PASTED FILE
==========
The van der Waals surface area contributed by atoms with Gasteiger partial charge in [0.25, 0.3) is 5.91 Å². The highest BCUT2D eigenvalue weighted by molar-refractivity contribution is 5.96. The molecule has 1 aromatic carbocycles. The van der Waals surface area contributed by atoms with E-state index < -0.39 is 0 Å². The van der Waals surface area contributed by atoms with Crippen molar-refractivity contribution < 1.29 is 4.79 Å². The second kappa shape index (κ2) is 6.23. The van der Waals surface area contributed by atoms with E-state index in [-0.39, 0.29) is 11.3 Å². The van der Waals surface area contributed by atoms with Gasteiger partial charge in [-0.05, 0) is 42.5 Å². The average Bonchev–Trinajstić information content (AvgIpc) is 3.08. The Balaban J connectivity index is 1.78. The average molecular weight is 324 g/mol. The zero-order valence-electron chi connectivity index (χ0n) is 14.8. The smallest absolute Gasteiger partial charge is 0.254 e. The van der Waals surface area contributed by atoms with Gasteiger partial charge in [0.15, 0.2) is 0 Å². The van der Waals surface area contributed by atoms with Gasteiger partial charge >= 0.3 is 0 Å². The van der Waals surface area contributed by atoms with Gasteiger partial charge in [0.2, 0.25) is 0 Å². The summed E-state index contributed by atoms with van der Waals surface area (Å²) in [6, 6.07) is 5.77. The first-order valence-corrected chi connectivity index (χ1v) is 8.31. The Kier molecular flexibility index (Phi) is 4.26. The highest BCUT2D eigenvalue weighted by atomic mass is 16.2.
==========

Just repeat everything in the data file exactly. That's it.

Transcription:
The van der Waals surface area contributed by atoms with Gasteiger partial charge in [0.25, 0.3) is 5.91 Å². The highest BCUT2D eigenvalue weighted by molar-refractivity contribution is 5.96. The molecule has 1 aromatic carbocycles. The van der Waals surface area contributed by atoms with E-state index < -0.39 is 0 Å². The van der Waals surface area contributed by atoms with Crippen molar-refractivity contribution < 1.29 is 4.79 Å². The second kappa shape index (κ2) is 6.23. The van der Waals surface area contributed by atoms with E-state index in [-0.39, 0.29) is 11.3 Å². The van der Waals surface area contributed by atoms with Gasteiger partial charge in [-0.05, 0) is 42.5 Å². The average Bonchev–Trinajstić information content (AvgIpc) is 3.08. The Balaban J connectivity index is 1.78. The average molecular weight is 324 g/mol. The zero-order valence-electron chi connectivity index (χ0n) is 14.8. The smallest absolute Gasteiger partial charge is 0.254 e. The van der Waals surface area contributed by atoms with Gasteiger partial charge in [0.15, 0.2) is 0 Å². The van der Waals surface area contributed by atoms with Gasteiger partial charge >= 0.3 is 0 Å². The van der Waals surface area contributed by atoms with Gasteiger partial charge in [0.2, 0.25) is 0 Å². The summed E-state index contributed by atoms with van der Waals surface area (Å²) in [6, 6.07) is 5.77. The first-order valence-corrected chi connectivity index (χ1v) is 8.31. The Kier molecular flexibility index (Phi) is 4.26. The highest BCUT2D eigenvalue weighted by atomic mass is 16.2.